The Fed’s $1 Trillion Bailout . . . of Foreign Banks
In a recent eye-opening piece by Zerohedge.com, “Thanks to QE Bernanke has injected foreign banks with $1 trillion in cash for the first time ever,” the highly trafficked financial blog notes that as quantitative easing has increased, so have assets of foreign banks based in the United States.
In fact, since 2009, as the Fed has loaded up on U.S. Treasuries and mortgage-backed securities, cash assets of foreign banks with operations in the United States have moved up pretty much in tandem, now totaling more than $1 trillion.
In short, the Fed is printing money to prop up foreign banks. Bottom line: At least $714 billion of the Fed’s $1.329 trillion balance sheet expansion—nearly 54 percent—since QE began in January 2009 has gone to foreign banks.
In addition, emergency programs implemented beginning in September 2008 resulted in an additional $242 billion ballooning of foreign banks’ cash assets.
All told, cash assets of foreign banks in the United States have risen from $59 billion then to $1.033 trillion today. It’s the Fed’s foreign bailout.
But is Congress paying attention?
Disturbing Fed Audit
A 2010 Fed audit revealed that of the $1.25 trillion of mortgage-backed securities the central bank purchased after the housing bubble popped, some $442.7 billion were bought from foreign banks.
According to the Federal Reserve, the securities were purchased at “Current face value of the securities, which is the remaining principal balance of the underlying mortgages.” These were not loans, but outright purchases, a direct bailout of foreign firms that had bet poorly on U.S. housing.
They included $127.5 billion given to MBS Credit Suisse (Switzerland), $117.8 billion to Deutsche Bank (Germany), $63.1 billion to Barclays Capital (UK), $55.5 billion to UBS Securities (Switzerland), $27 billion to BNP Paribas (France), $24.4 billion to the Royal Bank of Scotland (UK), and $22.2 billion to Nomura Securities (Japan). Another $4.2 billion was given to the Royal Bank of Canada, and $917 million to Mizuho Securities (Japan).
According to the New York Fed’s website, the purpose of the program was to “foster improved conditions in financial markets.” Now we know by that the Fed meant in foreign countries, too.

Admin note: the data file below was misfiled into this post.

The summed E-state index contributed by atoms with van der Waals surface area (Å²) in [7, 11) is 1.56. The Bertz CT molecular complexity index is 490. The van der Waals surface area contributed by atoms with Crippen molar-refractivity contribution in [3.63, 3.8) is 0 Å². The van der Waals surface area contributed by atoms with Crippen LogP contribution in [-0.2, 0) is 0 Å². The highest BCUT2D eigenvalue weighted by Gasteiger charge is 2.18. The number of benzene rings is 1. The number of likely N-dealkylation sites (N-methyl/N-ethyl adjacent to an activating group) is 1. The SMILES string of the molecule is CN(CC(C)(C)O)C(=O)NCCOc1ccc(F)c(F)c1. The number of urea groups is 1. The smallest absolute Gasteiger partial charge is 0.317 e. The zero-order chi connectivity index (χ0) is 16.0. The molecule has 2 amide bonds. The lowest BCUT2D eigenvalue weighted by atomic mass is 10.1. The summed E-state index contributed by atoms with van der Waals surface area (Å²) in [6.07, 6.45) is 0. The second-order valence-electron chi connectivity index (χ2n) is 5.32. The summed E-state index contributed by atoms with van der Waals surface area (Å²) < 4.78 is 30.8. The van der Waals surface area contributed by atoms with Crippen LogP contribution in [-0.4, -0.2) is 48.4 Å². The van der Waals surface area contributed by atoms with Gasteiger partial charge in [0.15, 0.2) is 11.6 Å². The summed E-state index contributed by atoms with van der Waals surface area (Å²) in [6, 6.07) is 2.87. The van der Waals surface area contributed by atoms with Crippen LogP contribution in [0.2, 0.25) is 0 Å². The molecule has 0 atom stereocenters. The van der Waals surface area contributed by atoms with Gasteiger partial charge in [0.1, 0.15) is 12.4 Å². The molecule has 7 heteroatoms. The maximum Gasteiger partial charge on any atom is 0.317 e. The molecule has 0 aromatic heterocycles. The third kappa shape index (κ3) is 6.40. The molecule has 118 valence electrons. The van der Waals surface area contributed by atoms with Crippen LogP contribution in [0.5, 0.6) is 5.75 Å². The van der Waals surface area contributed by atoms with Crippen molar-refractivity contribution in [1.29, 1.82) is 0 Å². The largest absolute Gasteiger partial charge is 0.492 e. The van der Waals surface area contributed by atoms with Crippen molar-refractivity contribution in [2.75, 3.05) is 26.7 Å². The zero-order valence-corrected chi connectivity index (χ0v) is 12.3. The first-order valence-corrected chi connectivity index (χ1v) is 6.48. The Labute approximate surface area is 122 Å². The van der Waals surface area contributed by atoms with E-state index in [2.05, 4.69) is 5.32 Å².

At the time of the bailouts, then-Sen. Jim DeMint (R-SC) supposed in an interview with radio host Mark Levin that foreign creditors had threatened to stop lending the U.S. money unless we bought back the mortgage paper.
Mortgages and Treasuries for Sale
If so, it did not work out, as then foreign banks wanted to sell the U.S. Treasuries they had bought back to us, too. One can only surmise that perhaps (a) cash-strapped banks in Europe are desperately in need of new capital to prop up their own countries, (b) foreign banks believe U.S. Treasuries are too risky to hold onto, or (c) both.
The idea of a foreign bailout should surprise no one.
The whole episode vindicated the fears of President Andrew Jackson, who in 1832, when he vetoed re-charter of the Second Bank of the United States, warned that a central bank and a government in debt to foreigners would first serve their interests before those of the nation’s citizens. Sure enough, while Americans were suffering through high unemployment and resultant foreclosures on their homes, foreign banks were made whole with a printing press.
Jackson was proven right. Foreign ownership of U.S. debt in 2008 has once again changed public policy in favor of foreign interests.
Now that the bailout is up to $1 trillion, perhaps Congress will finally begin to take a closer look at the practice.